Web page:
How Family-Friendly Is That Employer Really?


Understand how well a company can meet your parenting needs before you sign on.

By Elizabeth Wilcox

 

Looking for an employer that understands your needs as mother? That truly is family-friendly? Don't put your faith in a compiled list of the country's most family-friendly companies. Go further than that. Assess the company as thoroughly as they assess you. And as you do so, consider these points:

Know Your Needs
Family-friendly is a relative term. What is family-friendly to one employee may not be to the next. Ask yourself if you need childcare, flexible scheduling, benefits, or the ability to work from home.

Depending on the your needs, your ideal work arrangement or benefits will vary. Figure out what you need most.

Know the Company's Position
Ask the human resources representative about the company's position on work-life policies. Read any written material outlining the policies and ask what -- if any -- challenges the company has faced implementing those policies. Also ask about the frequency with which the policies are pursued.

In some companies, employees fail to pursue non-traditional work arrangements--such as telecommuting or part-time--for fear of being taken off the promotion track or undermining job security. Some benefits may have restrictions, such as limited space in the on-site childcare facility.

If you feel that by asking these questions, the employer doubts your commitment, consider that a family-friendly indicator in itself.

Understand the Structure of the Organization
An employer may be family-friendly at the top, but that is no guarantee the company is family-friendly throughout. Companies--particularly large ones with many divisions in different regions--can have sub-cultures with their own divisions that support the company's policies to varying extents.

The divisions may be autonomous but not family-friendly. Or they may require multiple signatures for approval of any family-friendly arrangement.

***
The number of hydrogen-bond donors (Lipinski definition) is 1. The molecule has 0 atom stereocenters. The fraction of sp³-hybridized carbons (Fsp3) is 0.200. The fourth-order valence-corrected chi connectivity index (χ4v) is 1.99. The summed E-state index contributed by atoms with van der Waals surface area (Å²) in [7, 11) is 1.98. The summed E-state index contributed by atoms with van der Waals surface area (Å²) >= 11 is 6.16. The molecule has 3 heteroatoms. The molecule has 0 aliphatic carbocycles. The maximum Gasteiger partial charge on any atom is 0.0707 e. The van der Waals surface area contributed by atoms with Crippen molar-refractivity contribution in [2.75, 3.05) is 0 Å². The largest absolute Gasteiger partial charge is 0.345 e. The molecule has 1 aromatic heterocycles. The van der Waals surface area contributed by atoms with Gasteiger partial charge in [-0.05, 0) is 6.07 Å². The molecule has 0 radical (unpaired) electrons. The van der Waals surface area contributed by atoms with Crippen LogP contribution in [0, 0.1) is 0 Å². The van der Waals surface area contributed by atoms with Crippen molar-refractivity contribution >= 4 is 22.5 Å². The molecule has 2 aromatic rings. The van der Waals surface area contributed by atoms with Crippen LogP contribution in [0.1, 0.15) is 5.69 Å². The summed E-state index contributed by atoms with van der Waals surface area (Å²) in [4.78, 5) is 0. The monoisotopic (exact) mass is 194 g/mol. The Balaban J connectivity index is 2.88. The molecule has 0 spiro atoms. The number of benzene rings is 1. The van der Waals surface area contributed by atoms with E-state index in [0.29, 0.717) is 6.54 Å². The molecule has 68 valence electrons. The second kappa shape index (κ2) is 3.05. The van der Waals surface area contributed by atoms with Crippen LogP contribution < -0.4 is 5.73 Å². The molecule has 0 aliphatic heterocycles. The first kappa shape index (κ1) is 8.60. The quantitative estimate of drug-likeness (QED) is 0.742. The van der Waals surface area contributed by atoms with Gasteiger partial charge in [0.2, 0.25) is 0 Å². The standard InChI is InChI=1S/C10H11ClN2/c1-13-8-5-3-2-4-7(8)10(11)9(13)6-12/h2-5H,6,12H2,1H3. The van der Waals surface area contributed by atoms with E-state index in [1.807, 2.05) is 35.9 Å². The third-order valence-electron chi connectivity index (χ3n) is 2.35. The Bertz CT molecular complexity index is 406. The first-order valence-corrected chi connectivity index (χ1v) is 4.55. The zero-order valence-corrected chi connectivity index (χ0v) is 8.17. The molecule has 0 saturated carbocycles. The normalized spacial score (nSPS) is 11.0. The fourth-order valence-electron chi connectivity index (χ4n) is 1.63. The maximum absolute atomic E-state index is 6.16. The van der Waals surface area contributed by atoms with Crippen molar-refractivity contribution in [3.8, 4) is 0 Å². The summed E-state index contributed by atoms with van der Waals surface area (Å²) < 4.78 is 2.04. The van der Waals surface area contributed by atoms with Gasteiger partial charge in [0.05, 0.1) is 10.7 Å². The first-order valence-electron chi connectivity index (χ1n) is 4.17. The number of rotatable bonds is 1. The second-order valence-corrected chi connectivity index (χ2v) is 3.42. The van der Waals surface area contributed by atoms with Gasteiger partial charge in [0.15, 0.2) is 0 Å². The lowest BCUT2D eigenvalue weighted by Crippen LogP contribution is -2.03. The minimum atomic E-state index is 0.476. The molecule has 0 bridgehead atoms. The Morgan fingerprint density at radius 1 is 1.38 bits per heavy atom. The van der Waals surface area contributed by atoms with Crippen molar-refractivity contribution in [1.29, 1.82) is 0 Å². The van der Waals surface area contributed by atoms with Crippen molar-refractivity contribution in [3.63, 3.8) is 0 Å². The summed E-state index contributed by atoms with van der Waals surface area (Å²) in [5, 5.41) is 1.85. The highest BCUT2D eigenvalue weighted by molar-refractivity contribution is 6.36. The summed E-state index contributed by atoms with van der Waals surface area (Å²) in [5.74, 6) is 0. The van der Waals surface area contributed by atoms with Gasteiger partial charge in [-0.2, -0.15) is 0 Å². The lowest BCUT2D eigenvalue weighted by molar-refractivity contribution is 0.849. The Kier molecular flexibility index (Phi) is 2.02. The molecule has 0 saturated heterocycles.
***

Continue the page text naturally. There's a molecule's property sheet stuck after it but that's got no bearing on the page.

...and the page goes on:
Ask to see the organization and departmental chart. Know who will make the decisions that will directly affect the way you are able to work. An uncooperative manager may have the power to derail a family-friendly request. Know who your manager will be.

Don't assume small is better than large. Small organizations may have less formalized structures and hence more flexibility when it comes to permitting arrangements such as flexible hours, but that's not guaranteed. A small employer may be less able to pay for costly benefits like child-care assistance. Understand what is best for you.

Get to Know Where You Will Work
Get a handle on how the office works. Move beyond the hiring manager and company policy papers to get a feel for the atmosphere of the company itself and the division where you will work. Are people friendly in the halls and off camera as well, like in the restrooms or stairways?

Talk to working mothers and more specifically to those within your division. Find out how how much support they feel they get from their boss. See, too, if you can spend some time at the office before you sign on. Remember that coworkers and supervisors will be your first line of support in your attempt to juggle work and parenting.

Finally, be sure you approach your family-friendly job from a value-added perspective. Don't simply think how family-friendly benefits or work arrangements may help you. Given these, think about how you can help your employer.

Know how to articulate and demonstrate that you believe the reward is far greater than the cost. Compromises will be made by you and by your employer. Make sure they're worthwhile to both of you.

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Elizabeth Wilcox, former editorial director at FamilyTime and mother to three children, is the author of a book about family-friendly work.